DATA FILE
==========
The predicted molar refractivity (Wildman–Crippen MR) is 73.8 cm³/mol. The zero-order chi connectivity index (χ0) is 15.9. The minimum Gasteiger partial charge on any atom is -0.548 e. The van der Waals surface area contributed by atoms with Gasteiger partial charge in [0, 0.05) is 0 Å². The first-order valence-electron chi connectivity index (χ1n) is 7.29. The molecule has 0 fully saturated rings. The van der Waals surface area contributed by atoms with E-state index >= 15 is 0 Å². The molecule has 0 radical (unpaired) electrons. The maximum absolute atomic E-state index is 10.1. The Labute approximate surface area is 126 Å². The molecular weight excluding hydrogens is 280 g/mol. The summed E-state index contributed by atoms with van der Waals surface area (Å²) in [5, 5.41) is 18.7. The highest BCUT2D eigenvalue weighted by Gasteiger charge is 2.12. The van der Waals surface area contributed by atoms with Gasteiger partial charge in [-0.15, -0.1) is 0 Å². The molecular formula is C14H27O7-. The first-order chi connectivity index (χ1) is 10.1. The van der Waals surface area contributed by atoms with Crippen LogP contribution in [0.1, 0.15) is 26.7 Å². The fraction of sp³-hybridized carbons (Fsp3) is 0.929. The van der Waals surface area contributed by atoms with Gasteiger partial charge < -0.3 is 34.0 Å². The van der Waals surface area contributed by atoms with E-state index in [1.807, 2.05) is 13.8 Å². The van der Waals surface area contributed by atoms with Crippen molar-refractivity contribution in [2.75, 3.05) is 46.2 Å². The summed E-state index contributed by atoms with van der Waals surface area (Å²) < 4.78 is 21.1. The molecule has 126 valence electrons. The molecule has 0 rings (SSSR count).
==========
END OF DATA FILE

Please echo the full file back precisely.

The predicted molar refractivity (Wildman–Crippen MR) is 73.8 cm³/mol. The zero-order chi connectivity index (χ0) is 15.9. The minimum Gasteiger partial charge on any atom is -0.548 e. The van der Waals surface area contributed by atoms with Gasteiger partial charge in [0, 0.05) is 0 Å². The first-order valence-electron chi connectivity index (χ1n) is 7.29. The molecule has 0 fully saturated rings. The van der Waals surface area contributed by atoms with E-state index >= 15 is 0 Å². The molecule has 0 radical (unpaired) electrons. The maximum absolute atomic E-state index is 10.1. The Labute approximate surface area is 126 Å². The molecular weight excluding hydrogens is 280 g/mol. The summed E-state index contributed by atoms with van der Waals surface area (Å²) in [5, 5.41) is 18.7. The highest BCUT2D eigenvalue weighted by Gasteiger charge is 2.12. The van der Waals surface area contributed by atoms with Gasteiger partial charge in [-0.15, -0.1) is 0 Å². The molecular formula is C14H27O7-. The first-order chi connectivity index (χ1) is 10.1. The van der Waals surface area contributed by atoms with Crippen LogP contribution in [0.1, 0.15) is 26.7 Å². The fraction of sp³-hybridized carbons (Fsp3) is 0.929. The van der Waals surface area contributed by atoms with Gasteiger partial charge < -0.3 is 34.0 Å². The van der Waals surface area contributed by atoms with E-state index in [1.807, 2.05) is 13.8 Å². The van der Waals surface area contributed by atoms with Crippen molar-refractivity contribution in [2.75, 3.05) is 46.2 Å². The summed E-state index contributed by atoms with van der Waals surface area (Å²) < 4.78 is 21.1. The molecule has 126 valence electrons. The molecule has 0 rings (SSSR count).